For 2021, the average Medicare beneficiary has access to 33 Medicare Advantage plans, the largest number of options available in the last decade, and can choose from plans offered by eight firms. Among the majority of Medicare Advantage plans that cover prescription drugs, 54 percent will charge no premium in addition to the monthly Medicare Part B premium. As in previous years, the vast majority of Medicare Advantage plans will offer supplemental fitness, dental, vision, and hearing benefits. In addition, virtually all will also offer telehealth benefits in 2021.
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This fact sheet includes the latest information and data about the Medicare Part D prescription drug benefit, including current plan information, the standard benefit parameters, low-income assistance, the latest available enrollment data, and Part D program spending and financing.
This analysis estimates the share of older adults who reported anxiety or depression amid the COVID-19 pandemic.
These FAQs provide background on prescription drug importation, including how the U.S. currently regulates importation and why it hasn’t been successfully implemented before. These FAQs also describe the newest importation proposals, both by the Trump Administration and at the state level, how these proposals seek to address concerns with prior proposals, and how stakeholders are viewing these newest proposals
Lower Flu Vaccination Rates Among Black, Hispanic, and Low-Income Seniors Suggest Challenges for COVID-19 Vaccination Efforts
People 65 and older, who have been hardest hit by COVID-19 in terms of hospitalizations and deaths, are also at high risk of severe flu illness and are more likely to die of the flu than younger people. This analysis explores variation in the rate of flu vaccination among adults ages 65 and older covered by Medicare, and reasons cited for not getting vaccinated, based on data from the 2018 Medicare Current Beneficiary Survey.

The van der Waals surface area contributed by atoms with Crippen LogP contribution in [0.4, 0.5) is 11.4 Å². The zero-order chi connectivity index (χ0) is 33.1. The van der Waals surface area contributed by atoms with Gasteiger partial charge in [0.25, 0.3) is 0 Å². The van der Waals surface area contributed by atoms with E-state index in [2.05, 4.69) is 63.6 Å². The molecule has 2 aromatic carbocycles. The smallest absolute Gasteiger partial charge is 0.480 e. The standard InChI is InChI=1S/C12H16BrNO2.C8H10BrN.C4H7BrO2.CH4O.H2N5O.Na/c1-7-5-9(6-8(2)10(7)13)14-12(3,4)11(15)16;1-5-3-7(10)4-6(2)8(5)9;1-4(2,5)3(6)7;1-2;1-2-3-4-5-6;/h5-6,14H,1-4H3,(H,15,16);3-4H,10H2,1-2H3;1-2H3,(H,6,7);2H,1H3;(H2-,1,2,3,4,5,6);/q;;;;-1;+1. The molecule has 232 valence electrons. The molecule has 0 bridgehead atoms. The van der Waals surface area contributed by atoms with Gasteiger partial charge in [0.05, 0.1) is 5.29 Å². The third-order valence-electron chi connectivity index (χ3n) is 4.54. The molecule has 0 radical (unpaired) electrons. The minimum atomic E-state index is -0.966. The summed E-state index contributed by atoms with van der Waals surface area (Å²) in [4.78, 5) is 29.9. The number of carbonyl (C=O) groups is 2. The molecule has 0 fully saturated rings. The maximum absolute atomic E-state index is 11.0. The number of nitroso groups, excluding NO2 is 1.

COVID-19 Outbreaks in Long-Term Care Facilities Were Most Severe in the Early Months of the Pandemic, but Data Show Cases and Deaths in Such Facilities May Be On the Rise Again
The rate of new COVID-19 cases and deaths in long-term care facilities declined markedly in May and June after the novel coronavirus swept through nursing homes in April, but recent data show the incidence may be on the rise again, according to a new KFF analysis. A second new analysis…
This analysis examines the impact of COVID-19 on assisted living facilities, including changes in cases and deaths between June and August 2020, using state-reported data on COVID-19. The analysis finds a significant increase in COVID-19 cases and deaths among residents and staff in assisted living facilities over this two-month period. Due to the incomplete nature of state reporting, these numbers are an undercount.
As the COVID-19 pandemic continues, states have taken a number of Medicaid policy actions to address the impact on seniors and people with disabilities, many of whom rely on long-term services and supports (LTSS) to meet daily needs and are at increased risk of adverse health outcomes if infected with coronavirus.
A new KFF analysis finds that 80 percent of people who have died of COVID-19 in the U.S. to date were age 65 or older, though the share varies considerably by state — from a high of 94 percent in Idaho to a low of 70 percent in the District…
This analysis examines the extent of state-level variation in the share of COVID-19 deaths accounted for by older adults, using data from the CDC as of July 22, 2020, for the week ending July 11, 2020.